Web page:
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Barcelona President Laporta Blames Bartomeu for Club's Heavy Debts, Says Messi Had to Leave

President of FC Barcelona Joan Laporta gestures during a press conference at the Camp Nou stadium in Barcelona on August 16, 2021.
© AFP 2021 / LLUIS GENE

Earlier this month, the club's legendary forward, Lionel Messi, left his team of more than 20 years due to multiple "obstacles" blocking him from renewing the contract with Barca, following numerous reports of him wanting out of the club of his senior professional life due to mismanagement and game losses.

Barcelona president Joan Laporta on Monday has called Lionel Messi's exit "sad but necessary" as the club faces a "dramatic" financial situation, with the club being 1.35 billion euros in debt.

Laporta stated that his administration was forced to seek an 80 million euros loan to pay players as soon as it took over in March, that they have since had to agree to another 550 million euros credit to restructure debts, and that the club is effectively bankrupt, with a net worth of minus 451 million euros.

"We wanted [Messi] to stay, but when we saw the situation the institution is in, and the negotiations, we had to prioritize the club’s interests," he stressed during the press conference.
Laporta went on to blame the previous top management's "dreadful inheritance" from Josep Maria Bartomeu, whom he accused of "lies" and spending "too much and at the speed of light."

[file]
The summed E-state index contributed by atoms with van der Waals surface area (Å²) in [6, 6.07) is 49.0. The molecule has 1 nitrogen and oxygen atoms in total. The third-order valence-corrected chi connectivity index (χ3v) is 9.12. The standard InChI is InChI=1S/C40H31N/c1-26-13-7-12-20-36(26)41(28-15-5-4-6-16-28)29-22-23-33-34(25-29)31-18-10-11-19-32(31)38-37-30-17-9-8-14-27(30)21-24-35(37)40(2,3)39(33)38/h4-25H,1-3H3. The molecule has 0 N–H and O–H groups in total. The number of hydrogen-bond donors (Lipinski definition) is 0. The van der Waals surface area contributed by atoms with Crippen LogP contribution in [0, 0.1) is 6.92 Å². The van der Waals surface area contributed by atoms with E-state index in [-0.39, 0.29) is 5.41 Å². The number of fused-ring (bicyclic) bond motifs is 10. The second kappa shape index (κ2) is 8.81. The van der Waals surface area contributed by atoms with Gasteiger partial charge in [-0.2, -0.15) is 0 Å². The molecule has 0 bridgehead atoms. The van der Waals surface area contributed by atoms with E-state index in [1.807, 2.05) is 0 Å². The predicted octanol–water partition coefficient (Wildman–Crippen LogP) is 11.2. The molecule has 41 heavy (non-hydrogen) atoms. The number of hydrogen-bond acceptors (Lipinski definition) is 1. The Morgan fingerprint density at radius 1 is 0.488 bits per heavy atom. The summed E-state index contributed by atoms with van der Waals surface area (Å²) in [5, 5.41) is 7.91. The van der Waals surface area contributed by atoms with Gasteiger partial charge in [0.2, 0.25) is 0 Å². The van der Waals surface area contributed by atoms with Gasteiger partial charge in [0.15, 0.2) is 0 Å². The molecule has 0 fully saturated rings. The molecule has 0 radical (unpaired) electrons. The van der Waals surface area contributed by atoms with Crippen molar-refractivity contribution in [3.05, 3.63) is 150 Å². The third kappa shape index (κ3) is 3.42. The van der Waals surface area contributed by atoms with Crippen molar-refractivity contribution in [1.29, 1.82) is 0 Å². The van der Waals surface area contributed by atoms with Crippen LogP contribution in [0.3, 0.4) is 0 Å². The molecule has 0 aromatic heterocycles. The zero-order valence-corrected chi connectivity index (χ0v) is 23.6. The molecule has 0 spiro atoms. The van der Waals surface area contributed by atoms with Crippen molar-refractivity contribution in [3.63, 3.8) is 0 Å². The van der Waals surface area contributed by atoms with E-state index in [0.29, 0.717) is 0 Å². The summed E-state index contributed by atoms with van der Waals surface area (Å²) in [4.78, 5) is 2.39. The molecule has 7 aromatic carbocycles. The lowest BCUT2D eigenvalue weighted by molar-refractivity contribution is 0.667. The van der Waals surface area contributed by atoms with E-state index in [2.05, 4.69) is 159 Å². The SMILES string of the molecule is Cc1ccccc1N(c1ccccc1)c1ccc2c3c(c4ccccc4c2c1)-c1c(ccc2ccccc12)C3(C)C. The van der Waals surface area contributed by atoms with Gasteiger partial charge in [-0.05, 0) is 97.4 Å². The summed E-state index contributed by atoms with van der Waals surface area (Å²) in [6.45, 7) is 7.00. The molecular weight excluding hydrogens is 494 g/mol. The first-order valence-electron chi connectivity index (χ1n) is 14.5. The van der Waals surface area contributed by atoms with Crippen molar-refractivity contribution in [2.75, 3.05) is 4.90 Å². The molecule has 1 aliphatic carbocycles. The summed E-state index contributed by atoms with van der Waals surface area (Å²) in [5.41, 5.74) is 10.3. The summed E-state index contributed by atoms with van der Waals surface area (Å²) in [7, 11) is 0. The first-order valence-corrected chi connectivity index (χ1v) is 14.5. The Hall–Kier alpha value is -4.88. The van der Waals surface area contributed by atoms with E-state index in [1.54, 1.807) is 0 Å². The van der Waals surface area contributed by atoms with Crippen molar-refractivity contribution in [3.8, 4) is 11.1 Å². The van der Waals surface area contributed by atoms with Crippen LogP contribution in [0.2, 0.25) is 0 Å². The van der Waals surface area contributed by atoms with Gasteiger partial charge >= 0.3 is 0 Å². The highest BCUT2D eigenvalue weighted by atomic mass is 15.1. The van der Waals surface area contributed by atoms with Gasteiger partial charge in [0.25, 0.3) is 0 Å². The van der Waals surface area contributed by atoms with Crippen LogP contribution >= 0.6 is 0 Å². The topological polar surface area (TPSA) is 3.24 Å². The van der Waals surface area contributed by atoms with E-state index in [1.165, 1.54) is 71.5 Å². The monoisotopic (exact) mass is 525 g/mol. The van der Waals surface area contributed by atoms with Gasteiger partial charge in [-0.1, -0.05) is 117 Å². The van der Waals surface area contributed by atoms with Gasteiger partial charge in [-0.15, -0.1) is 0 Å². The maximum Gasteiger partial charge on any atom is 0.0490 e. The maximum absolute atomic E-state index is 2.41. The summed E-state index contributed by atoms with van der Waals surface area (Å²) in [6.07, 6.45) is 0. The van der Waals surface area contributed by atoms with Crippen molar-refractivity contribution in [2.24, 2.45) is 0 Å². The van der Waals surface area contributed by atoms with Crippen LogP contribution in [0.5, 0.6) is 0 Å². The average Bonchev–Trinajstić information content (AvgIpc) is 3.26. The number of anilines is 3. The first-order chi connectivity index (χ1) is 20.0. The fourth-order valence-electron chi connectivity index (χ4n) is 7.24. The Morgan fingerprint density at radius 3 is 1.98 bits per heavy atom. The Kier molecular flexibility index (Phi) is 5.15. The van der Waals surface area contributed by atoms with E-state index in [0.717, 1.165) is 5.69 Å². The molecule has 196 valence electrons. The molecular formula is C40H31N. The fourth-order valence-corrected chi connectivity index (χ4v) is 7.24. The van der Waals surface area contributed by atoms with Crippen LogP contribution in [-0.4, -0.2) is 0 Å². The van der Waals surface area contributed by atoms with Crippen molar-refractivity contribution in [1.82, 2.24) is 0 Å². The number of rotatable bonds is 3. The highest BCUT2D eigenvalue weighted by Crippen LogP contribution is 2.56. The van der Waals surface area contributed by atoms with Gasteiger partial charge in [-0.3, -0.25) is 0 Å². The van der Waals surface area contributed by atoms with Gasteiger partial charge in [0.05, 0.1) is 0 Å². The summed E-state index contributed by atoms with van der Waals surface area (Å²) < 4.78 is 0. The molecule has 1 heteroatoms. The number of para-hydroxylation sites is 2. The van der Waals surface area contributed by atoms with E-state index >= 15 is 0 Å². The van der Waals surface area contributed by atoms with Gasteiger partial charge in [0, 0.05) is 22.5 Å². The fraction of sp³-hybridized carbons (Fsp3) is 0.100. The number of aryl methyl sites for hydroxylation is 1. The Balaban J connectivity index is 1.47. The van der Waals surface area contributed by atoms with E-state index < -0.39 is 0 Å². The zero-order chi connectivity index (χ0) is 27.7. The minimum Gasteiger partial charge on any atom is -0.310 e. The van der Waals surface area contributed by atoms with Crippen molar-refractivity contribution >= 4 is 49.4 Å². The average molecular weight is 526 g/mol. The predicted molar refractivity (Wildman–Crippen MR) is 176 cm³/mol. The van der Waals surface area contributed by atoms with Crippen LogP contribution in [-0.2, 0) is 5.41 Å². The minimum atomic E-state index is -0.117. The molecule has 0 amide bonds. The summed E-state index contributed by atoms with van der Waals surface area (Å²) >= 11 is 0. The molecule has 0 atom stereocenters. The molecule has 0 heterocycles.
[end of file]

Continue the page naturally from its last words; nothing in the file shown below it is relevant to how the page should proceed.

He dismissed claims that the pandemic was to blame for Barcelona's crisis, estimating the loss to be roughly 91 million euros, out of a total of 451 million euros this year. The president also rejected that salary inflation was caused by a desire to compete with clubs such as Paris Saint-Germain and Manchester City, instead blaming overspending following the 222 million euros sale of Neymar to PSG.

Laporta said that his new administration discovered that senior players were put on long contracts while younger players were on short contracts, suspicious payments were being made to intermediaries, TV money was paid in advance, and the stadium was in need of renovation since it had become unsafe for fans.

Player salaries account for 103% of total revenue, according to numbers presented at a press conference on Monday, which Laporta said is "20% to 25% more than our competitors." Then the president announced that he had set pay targets of 65-70%, saying the club needed to save more than 200 million euros, adding that La Liga had set a salary ceiling of just 88 million euros for this season.

All in all, Laporta called the situation "very worrying," noting that the net debt is 553 million euros and the total debt is 1.35 billion euros.

"To the initial €617 million debt you have to add €389 million on players, €90 million in litigation, €79 million in advance television rights and €56 million from the [new stadium] project. In total, €1.35 billion," he said.

Nevertheless, Laporta stated that he was optimistic about reaching an agreement with players on wage reductions or deferrals and that the situation will be stabilized in two years.

"We are not scared. The situation is dramatic, but we have good news: the strategic plan based on our credibility and experience, on the assets that Barca have, makes this situation temporary," Laporta stressed.

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